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SQL TRIM: Removing Extra Space Characters From a String

intro

Let’s learn everything you need to know about removing leading and trailing unwanted characters from a string with the SQL TRIM function.

Tools used in the tutorial
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Dbvisualizer DBVISUALIZER
TOP RATED DATABASE MANAGEMENT TOOL AND SQL CLIENT

When dealing with data management, ensuring consistency within stored information is key to achieving accuracy. A common challenge when dealing with string data is the presence of extraneous space characters can compromise comparison, sorting, and display operations. This is where the SQL TRIM function comes to the rescue!

In this article, you will learn what the TRIM SQL function is, how it works, and how to use it in real-world scenarios.

Let's dive in!

What Is TRIM in SQL?

TRIM in SQL is a function to remove leading characters, trailing characters, or both from a specified string value. By default, the TRIM SQL function strips out whitespace characters on both sides of a given string. However, it can also be configured to remove other specific characters and only on one of the two sides.

The TRIM SQL function is part of the ANSI SQL standard specification, which means that all most popular database systems support it. Refer to the documentation of your specific database for more details:

SQL TRIM: Syntax and First Examples

This is the syntax of the SQL TRIM function from the standard specification:

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1 TRIM( \\[ [{LEADING | TRAILING | BOTH}\\] [removal_character] FROM ] target_string )

Where:

  • LEADING, TRAILING, or BOTH defines whether to remove the removal_character at the beginning, end, or on both sides of target_string, respectively. If omitted, this defaults to BOTH.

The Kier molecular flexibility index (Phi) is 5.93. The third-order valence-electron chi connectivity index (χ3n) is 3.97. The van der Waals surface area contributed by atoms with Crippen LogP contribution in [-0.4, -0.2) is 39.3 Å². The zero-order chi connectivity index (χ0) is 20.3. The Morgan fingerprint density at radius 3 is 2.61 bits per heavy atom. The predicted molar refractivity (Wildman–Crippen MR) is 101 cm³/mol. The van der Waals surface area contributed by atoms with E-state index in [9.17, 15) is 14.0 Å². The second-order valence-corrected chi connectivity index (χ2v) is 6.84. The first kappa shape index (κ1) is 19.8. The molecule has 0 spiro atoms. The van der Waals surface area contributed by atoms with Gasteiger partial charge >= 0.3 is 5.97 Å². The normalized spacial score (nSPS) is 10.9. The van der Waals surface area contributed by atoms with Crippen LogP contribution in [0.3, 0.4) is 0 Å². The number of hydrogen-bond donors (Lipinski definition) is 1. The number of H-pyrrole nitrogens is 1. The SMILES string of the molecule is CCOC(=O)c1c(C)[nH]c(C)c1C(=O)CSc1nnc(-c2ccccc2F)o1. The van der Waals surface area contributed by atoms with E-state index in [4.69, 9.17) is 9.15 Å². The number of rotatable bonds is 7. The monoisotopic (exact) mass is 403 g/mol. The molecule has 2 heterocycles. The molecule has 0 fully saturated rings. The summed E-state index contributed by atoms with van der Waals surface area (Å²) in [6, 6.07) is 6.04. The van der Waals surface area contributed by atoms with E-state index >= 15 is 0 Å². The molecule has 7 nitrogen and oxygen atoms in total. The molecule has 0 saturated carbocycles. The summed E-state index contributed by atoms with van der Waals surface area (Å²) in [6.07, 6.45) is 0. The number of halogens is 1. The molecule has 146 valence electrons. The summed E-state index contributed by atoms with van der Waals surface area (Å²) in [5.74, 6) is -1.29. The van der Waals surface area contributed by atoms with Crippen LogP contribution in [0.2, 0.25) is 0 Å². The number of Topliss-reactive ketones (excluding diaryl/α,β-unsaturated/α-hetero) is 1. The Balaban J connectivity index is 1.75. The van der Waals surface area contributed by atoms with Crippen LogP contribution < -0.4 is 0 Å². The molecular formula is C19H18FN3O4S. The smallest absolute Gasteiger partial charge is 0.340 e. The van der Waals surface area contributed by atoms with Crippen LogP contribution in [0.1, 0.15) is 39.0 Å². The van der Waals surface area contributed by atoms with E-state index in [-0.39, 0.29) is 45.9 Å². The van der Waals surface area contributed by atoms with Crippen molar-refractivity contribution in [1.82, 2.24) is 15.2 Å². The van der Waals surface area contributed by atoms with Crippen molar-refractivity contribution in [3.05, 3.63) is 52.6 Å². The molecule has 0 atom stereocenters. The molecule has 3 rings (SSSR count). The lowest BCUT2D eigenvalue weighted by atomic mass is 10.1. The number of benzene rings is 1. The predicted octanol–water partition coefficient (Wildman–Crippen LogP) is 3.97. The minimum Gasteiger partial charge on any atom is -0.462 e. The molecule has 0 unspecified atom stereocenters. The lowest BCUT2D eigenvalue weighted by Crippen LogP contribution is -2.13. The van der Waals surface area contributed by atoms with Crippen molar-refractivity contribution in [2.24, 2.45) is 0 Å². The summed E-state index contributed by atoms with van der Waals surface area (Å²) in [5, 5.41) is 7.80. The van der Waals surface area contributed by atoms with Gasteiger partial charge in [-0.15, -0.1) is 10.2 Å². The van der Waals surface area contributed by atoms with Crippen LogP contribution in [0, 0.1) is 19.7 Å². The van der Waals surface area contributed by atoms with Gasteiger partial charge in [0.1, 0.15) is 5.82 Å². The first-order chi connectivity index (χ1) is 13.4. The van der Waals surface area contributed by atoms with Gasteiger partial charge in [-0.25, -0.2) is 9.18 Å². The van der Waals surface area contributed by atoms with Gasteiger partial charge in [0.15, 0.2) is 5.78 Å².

• removal_charachter specifies the leading/trailing character to remove from target_string. If omitted, it defaults to all whitespace characters (space, tab, etc.).
  • target_string is the string from which to remove remove_character from.

Let’s now see TRIM in action in some simple examples.

Suppose you want to remove the “-” character from the “--start” string. This is how you can do it:

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1 SELECT TRIM(LEADING "-" FROM "--start")

The result will be:

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1 "start"
Executing the TRIM SQL query in DbVisualizer
Executing the TRIM SQL query in DbVisualizer

Similarly, suppose you want to remove the trailing “.” characters from the “now…” string. Achieve that with the following TRIM query in SQL:

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1 SELECT TRIM(TRAILING "." FROM "now...")

The resulting string will be:

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1 "now"
The trailing “…” are gone
The trailing u201cu2026u201d are gone

Next, remove all leading and trailing whitespace characters from a string with:

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1 SELECT TRIM(" Main title ")

As expected, the result will be:

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1 "Main title"
No more extra spaces
No more extra spaces

Note that some whitespace characters in the target string are white spaces, while others are tabs. If you are not familiar with this concept, a whitespace character is any character that represents a blank space between two characters.

Keep in mind that if target_string is NULL, then the TRIM SQL function will return NULL:

Note the NULL in the query result
Note the NULL in the query result

If you instead try to call TRIM in SQL with no target_string, you will get an SQL syntax error. That is because target_string is the only mandatory argument in the SQL TRIM syntax.

When to Use the TRIM SQL Function

Now that you know what the TRIM SQL function is and how it works, it is time to explore its most common use cases.

Data Cleansing

Assume you need to import data from external sources. These could be different data storage technologies or even the Web. In such a scenario, it is common for strings to have leading or trailing spaces. A TRIM query in SQL can clean up such data.

Assume you retrieved football data from a site via web scraping. You can clean that data with an [UPDATE query](https://www.dbvis.com/thetable/crud-advanced-update-queries/):

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1 UPDATE players 2 SET first_name = TRIM(first_name), 3 middle_name = TRIM(middle_name), 4 last_name = TRIM(last_name);

User Input Validation

When dealing with user input—especially in forms—it is essential to sanitize the data before writing it to the database. This is key to preventing errors.